After years of trying, automakers have finally got the 4-door coupe right. About 15 years ago, the Mercedes Benz CLS became the first well-known option in the "4-door coupe" segment. Since then, many others have come and gone: some, like the Aston Martin Rapide, were standouts, and others, like the first-generation Porsche Panamera, were a bit more questionable — but now it’s finally to the point where I think today’s offerings are spot-on, and I’m going to explain why.
Mercedes Benz CLS
The original CLS, the W219, was based on the W211 E-Class platform and debuted way back in 2004. While it was based on a regular sedan, it was marketed as a 4-door coupe and spurred an entire segment of vehicles. The second-generation W218 CLS arrived in 2011 and brought with it a shooting brake (model code X218) that was based on the gorgeous Mercedes F800 concept from the 2009 Geneva Motor Show. Mercedes also added all-wheel drive for the second generation, as well as a CLS63 AMG model. The C257 CLS, which Doug just drove, is the third and current generation model. It’s still quite pretty, but I agree with Doug: it’s starting to look a bit common.
That’s because other automakers caught on to Mercedes’ game and brought the heat. Here are the other players in the market in roughly the order in which they appeared.
Germany brought us the second iteration as well, but this one goes down as one of the least expensive. The Volkswagen CC, originally called the Passat CC, debuted at the 2008 North American International Auto Show. CC means Comfort Compact, but other than the sweeping roof line, it’s basically a Passat in every other way.
BMW 5 Series Gran Turismo
While Mercedes was showing us the second-generation CLS at the 2009 Geneva Motor Show, BMW also showed us the BMW Concept 5 Series Gran Turismo under the same roof. And boy was it ugly. Dubbed the 5 Series GT, it was the first version of the "new" 5 Series to debut — and it was initially sold alongside previous generation E60/E61 5 Series sedan and wagon models. The 5 Series Gran Turismo is no more, mercifully, but lives on in the 6 Series Gran Turismo, whose styling has improved only marginally.
Porsche could have been first to the market, as the Porsche 989 was a 4-door sedan concept developed between 1988 and 1991 — but, unfortunately, Porsche never brought it to production. It’s said that the sales slump of the front-engined 928 were partially to blame, but regardless, Porsche was playing catch-up in the segment when they started to develop the Panamera. The first-generation Panamera debuted in 2009 at the Shanghai Motor Show and arrived in showrooms in 2010. It will also go down in my book as one of the ugliest high-end production cars of our generation. Porsche ensured that both the front and the rear of the Panamera made you think "911," which was a big problem. From the front, it didn’t look too bad — but from the rear, it was a mess. The proportions were all wrong, and unfortunately that generation lasted through 2016. Mercifully in 2017, the second-generation model hit showrooms — and I can personally say that I think it’s absolutely gorgeous! And it even comes in a Sport Turismo version, which is German for "wagon." I think.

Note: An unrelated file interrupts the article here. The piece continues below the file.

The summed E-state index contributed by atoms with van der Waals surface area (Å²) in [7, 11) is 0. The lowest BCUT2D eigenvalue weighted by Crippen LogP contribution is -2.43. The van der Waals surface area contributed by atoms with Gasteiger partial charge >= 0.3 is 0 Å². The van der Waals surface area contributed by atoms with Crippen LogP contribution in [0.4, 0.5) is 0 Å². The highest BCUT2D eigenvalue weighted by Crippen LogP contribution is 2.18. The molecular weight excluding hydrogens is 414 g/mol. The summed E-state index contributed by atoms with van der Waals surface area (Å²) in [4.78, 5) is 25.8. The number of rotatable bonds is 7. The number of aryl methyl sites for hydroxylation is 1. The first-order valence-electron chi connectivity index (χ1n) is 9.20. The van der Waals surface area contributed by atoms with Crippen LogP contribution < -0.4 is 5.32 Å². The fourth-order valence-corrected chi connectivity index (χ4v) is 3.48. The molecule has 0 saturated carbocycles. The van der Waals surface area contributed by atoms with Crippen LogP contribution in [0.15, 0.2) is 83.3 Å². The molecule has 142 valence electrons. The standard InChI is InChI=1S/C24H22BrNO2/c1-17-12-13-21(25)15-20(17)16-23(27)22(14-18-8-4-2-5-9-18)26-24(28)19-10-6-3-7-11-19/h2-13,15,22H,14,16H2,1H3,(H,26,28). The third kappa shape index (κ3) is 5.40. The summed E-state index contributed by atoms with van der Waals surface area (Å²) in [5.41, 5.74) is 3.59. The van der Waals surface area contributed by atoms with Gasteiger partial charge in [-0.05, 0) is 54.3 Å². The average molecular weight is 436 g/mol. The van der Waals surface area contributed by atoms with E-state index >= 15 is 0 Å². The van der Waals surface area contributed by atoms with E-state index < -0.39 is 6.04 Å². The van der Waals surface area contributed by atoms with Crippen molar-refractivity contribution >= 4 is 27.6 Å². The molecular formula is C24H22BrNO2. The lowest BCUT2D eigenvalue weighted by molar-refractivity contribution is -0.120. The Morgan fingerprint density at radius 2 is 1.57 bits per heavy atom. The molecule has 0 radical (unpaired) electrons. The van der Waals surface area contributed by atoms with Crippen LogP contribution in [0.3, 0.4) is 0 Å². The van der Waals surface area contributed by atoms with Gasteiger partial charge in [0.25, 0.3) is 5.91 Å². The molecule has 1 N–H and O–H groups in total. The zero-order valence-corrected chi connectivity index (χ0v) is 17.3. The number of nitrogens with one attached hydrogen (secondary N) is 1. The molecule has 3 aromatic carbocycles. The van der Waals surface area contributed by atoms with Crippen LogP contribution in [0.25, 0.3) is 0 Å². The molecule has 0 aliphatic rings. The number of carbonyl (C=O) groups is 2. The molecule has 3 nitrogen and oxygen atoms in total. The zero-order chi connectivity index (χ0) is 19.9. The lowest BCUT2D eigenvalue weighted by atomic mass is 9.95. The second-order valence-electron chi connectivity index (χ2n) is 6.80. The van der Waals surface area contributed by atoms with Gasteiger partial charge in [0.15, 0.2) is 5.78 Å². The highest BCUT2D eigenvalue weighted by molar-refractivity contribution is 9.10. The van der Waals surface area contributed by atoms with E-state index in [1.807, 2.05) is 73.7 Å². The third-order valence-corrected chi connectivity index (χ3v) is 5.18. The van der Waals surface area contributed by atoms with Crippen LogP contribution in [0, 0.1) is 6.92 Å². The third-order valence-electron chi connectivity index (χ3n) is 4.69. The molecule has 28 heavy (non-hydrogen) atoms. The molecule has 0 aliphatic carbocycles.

Aston Martin Rapide
Aside from the original CLS, things weren’t looking all that great in the late 2000s. The Panamera and the BMW 5 Series GT weren’t too handsome, and the CC was a Passat. Thankfully, Aston Martin soon came to the rescue with the Rapide. Also debuting in 2009, this time at the Frankfurt Motor Show, the Rapide was absolutely gorgeous from the start. It was built on a stretched version of the Aston Martin VH platform, which underpinned, well, just about all of their cars. The second-generation Rapide arrived in 2013 and continues to be one of the prettiest sedans on the market, perhaps ever. Plus, older Rapide models are getting cheaper, which is nice.
Essentially just a fastback version of the C7-series Audi A6, the A7 nailed it from the beginning of its production run in 2010. It’s one of the prettiest cars on the market for the price, and candidly, it’s on my list of potential future cars. Within two production years we had an S7 — and within three, we had a mighty RS7. Other than Aston and Mercedes, Audi is perhaps the only automaker to have really gotten it right from the beginning — and that trickled down into the A5 line with the Sportback that was finally introduced in the U.S. in 2018. Interestingly, Audi sent A5 Sportback models to most other automotive markets outside the U.S. way back in September 2009!
BMW 6 Series Gran Coupe
The 6 Series Gran Coupe is a beautiful vehicle, and it joins the 6 Series GT in the brand’s lineup. Visit the BMW lineup now, and you can buy both a 6 Gran Turismo and a 6 Gran Coupe. Prices for the latter start at over $10,000 more, but it’s worth it. The 4-door Gran Coupe line at BMW, which you can get as a 4 Series or a 6 Series, are quite attractive. An M6 Gran Coupe is an amazing vehicle, and it represents one of the best implementations of the 4-door coupe concept I’ve seen to date — some proof, along with the Audi A7 and the latest Porsche Panamera, that this segment has finally found its stride.
Interestingly, this has been a European thing so far. Brands like Lexus, Infiniti, Acura and Genesis haven’t decided to delve into the swooping roof line sedan market. Also, there have not been many non-luxury automakers that have attempted the 4-door coupe layout. A solid case may be made that the Tesla Model S and the Kia Stinger fit this model, but that’s about it. Perhaps they deem it too impractical, as you do lose some rear headroom, which can be critical in competing with rivals. However, I have to imagine that a 4-door coupe profile added to the current generation Toyota Camry or Honda Accord, as a separate model, would encourage some buyers to visit their showrooms. Heck, add rear wheel drive into the mix and I’m interested!